A cancer diagnosis is devastating and can have a profound effect on the patient and their family and friends. Everyone will have a lot of questions—some can be answered and some cannot, which only adds to the confusion and worry.
We’ve put together a list some of the most common questions asked following a cancer diagnosis with the hope that it can serve as guidance for patients and those closest to them. We’ve based this on information from the American Cancer Society.
What is cancer?
Cancer is a group of diseases that can affect any area of your body. It occurs when mutated cells begin to multiply and grow faster than normal cells and begin to inhibit the role of the normal cells. Cancers are generally named after the place in the body they originate, although they may spread to other areas of the body which is called metastasis.
Who gets cancer?
Cancer can strike anyone at anytime, from the very young to the very old, both males and females. However, the older you are, the more at risk you are of developing cancer.
Will I die from cancer?
It’s difficult to determine survival rate as it depends on many factors. The type of cancer, the severity of the disease and the overall health of the patient will all play a part in how well a patient responds to treatment. However, most cancers can now be treated and there are more than 14 million people in the U.S. today who have survived cancer. A number which is sure to rise as drugs and treatments continue to improve.
How do I cope?
Coping with cancer is difficult, you will need a good support network, including friends, family and your healthcare team. In addition, there is support available through local groups or online resources where you can connect with others going through the same experience.
Exercise, getting lots of rest and eating well will help you to cope with your diagnosis. Try, whenever possible, to continue with your normal routine and doing the things you enjoy—and above all, try to remain positive.
Making treatment decisions
Your healthcare team is there to advise you on the best course of treatment for your particular cancer, but it’s worth taking the time to educate yourself. Learn about the latest research and treatments available so that you can ask your doctor about any new and upcoming therapies and drugs, or clinical trials you may be able to participate in.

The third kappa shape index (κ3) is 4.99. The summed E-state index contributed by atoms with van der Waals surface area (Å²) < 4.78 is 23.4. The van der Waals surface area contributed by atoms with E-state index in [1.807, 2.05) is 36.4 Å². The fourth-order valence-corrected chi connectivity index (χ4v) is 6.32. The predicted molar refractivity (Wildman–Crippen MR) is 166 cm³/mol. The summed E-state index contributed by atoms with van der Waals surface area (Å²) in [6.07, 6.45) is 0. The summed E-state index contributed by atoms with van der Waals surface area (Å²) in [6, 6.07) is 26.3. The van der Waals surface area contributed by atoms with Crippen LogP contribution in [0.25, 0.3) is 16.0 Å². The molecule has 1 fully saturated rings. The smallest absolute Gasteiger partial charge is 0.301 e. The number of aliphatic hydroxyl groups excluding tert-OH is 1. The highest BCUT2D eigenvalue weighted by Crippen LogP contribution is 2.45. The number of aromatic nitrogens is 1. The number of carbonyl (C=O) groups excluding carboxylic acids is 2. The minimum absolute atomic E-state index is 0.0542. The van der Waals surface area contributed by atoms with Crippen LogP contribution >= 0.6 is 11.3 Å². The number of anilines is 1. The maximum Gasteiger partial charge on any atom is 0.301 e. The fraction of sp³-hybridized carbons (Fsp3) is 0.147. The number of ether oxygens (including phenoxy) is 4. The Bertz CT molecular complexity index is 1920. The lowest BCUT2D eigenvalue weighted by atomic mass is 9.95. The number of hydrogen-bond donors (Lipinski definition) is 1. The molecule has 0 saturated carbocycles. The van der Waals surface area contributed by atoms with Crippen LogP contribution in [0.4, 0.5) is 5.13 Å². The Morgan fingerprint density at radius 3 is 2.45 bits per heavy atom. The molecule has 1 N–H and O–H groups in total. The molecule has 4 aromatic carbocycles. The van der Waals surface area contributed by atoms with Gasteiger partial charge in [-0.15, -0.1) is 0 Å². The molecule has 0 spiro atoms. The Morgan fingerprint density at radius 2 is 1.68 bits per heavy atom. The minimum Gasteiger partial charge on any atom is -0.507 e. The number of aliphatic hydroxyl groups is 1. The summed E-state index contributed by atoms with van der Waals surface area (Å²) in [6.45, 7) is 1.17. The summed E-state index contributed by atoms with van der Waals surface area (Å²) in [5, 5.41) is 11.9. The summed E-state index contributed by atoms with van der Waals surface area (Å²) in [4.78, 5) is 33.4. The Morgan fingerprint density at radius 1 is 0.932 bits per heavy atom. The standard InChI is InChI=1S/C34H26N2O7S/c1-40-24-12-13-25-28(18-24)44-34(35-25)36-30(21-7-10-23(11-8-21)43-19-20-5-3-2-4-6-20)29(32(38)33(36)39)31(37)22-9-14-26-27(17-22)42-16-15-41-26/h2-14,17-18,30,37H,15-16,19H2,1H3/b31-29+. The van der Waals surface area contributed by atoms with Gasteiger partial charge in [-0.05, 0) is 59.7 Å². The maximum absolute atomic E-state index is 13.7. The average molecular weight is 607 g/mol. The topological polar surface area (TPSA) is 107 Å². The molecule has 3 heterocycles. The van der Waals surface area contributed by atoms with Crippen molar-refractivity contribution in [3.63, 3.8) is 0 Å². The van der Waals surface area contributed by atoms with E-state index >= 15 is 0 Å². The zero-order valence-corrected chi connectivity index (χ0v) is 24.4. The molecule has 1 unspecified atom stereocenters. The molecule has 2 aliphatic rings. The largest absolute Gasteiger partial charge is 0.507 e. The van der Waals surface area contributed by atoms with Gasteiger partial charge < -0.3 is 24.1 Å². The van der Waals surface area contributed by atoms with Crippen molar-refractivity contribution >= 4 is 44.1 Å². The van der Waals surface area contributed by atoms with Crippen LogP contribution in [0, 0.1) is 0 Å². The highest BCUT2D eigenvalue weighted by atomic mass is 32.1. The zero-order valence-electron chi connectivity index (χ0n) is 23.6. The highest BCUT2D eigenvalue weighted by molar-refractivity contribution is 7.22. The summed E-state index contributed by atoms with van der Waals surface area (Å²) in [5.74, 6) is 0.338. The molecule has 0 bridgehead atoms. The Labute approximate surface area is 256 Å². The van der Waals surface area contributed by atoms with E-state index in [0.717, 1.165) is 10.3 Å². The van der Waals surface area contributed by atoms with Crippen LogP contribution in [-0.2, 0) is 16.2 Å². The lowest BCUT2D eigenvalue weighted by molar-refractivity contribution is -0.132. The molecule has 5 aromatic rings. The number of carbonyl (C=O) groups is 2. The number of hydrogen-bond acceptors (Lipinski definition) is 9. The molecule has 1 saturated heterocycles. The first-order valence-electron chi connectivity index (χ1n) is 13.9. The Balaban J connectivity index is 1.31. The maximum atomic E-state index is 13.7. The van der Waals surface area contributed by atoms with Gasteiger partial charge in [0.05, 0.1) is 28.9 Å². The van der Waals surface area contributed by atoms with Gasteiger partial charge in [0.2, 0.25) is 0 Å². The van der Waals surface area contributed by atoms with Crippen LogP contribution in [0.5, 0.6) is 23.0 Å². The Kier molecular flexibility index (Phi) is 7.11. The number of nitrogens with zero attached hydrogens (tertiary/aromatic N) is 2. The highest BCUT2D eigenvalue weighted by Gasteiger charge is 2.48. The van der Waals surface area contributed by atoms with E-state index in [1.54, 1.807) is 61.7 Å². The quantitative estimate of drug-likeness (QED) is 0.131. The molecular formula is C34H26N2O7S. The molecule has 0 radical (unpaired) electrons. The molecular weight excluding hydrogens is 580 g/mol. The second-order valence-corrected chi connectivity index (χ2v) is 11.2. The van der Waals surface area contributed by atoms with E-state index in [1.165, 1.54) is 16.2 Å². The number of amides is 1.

The most common cancer treatments are surgery, chemotherapy, radiation therapy and biological therapies. Often patients will receive a combination of treatments and may find some help with symptoms and side effects through alternative and complementary treatments.
How will cancer affect my everyday life?
The way that cancer affects your everyday life will depend on how ill you feel and how you respond to treatment. Many find the side effects from treatments such as chemotherapy and radiation therapy leave them feeling very ill and fatigued and they may not want to work, be social, exercise and enjoy their usual everyday routines.
As with any chronic illness, there will be good days and bad days. Try to do as much as you can while you feel well, but don’t overdo it. You may be able to schedule treatments so they don’t often impact your work days or you may be able to work from home more while you’re undergoing treatment.
Enlist the help of family and friends to help you with things that may otherwise leave you feeling tired and worn out.
Lymphoma News Today is strictly a news and information website about the disease. It does not provide medical advice, diagnosis or treatment. This content is not intended to be a substitute for professional medical advice, diagnosis, or treatment. Always seek the advice of your physician or another qualified health provider with any questions you may have regarding a medical condition. Never disregard professional medical advice or delay in seeking it because of something you have read on this website.
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